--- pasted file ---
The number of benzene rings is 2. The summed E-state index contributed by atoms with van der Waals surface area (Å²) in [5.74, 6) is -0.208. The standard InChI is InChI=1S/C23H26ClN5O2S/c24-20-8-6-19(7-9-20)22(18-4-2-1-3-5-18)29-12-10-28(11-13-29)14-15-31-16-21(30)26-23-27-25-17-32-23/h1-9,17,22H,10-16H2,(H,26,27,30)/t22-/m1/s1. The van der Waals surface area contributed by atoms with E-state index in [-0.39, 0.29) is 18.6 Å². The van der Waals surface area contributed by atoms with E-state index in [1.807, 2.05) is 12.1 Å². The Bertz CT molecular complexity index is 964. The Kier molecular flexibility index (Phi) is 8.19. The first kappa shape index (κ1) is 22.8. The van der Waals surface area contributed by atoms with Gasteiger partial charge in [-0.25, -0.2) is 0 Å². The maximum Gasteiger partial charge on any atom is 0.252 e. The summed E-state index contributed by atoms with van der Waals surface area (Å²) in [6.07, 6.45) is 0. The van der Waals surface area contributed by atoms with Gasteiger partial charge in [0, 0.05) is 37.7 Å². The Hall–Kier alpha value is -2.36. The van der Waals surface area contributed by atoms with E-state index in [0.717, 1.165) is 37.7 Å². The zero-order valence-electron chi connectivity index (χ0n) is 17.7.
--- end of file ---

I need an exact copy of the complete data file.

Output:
The number of benzene rings is 2. The summed E-state index contributed by atoms with van der Waals surface area (Å²) in [5.74, 6) is -0.208. The standard InChI is InChI=1S/C23H26ClN5O2S/c24-20-8-6-19(7-9-20)22(18-4-2-1-3-5-18)29-12-10-28(11-13-29)14-15-31-16-21(30)26-23-27-25-17-32-23/h1-9,17,22H,10-16H2,(H,26,27,30)/t22-/m1/s1. The van der Waals surface area contributed by atoms with E-state index in [-0.39, 0.29) is 18.6 Å². The van der Waals surface area contributed by atoms with E-state index in [1.807, 2.05) is 12.1 Å². The Bertz CT molecular complexity index is 964. The Kier molecular flexibility index (Phi) is 8.19. The first kappa shape index (κ1) is 22.8. The van der Waals surface area contributed by atoms with Gasteiger partial charge in [-0.25, -0.2) is 0 Å². The maximum Gasteiger partial charge on any atom is 0.252 e. The summed E-state index contributed by atoms with van der Waals surface area (Å²) in [6.07, 6.45) is 0. The van der Waals surface area contributed by atoms with Gasteiger partial charge in [0, 0.05) is 37.7 Å². The Hall–Kier alpha value is -2.36. The van der Waals surface area contributed by atoms with E-state index in [0.717, 1.165) is 37.7 Å². The zero-order valence-electron chi connectivity index (χ0n) is 17.7.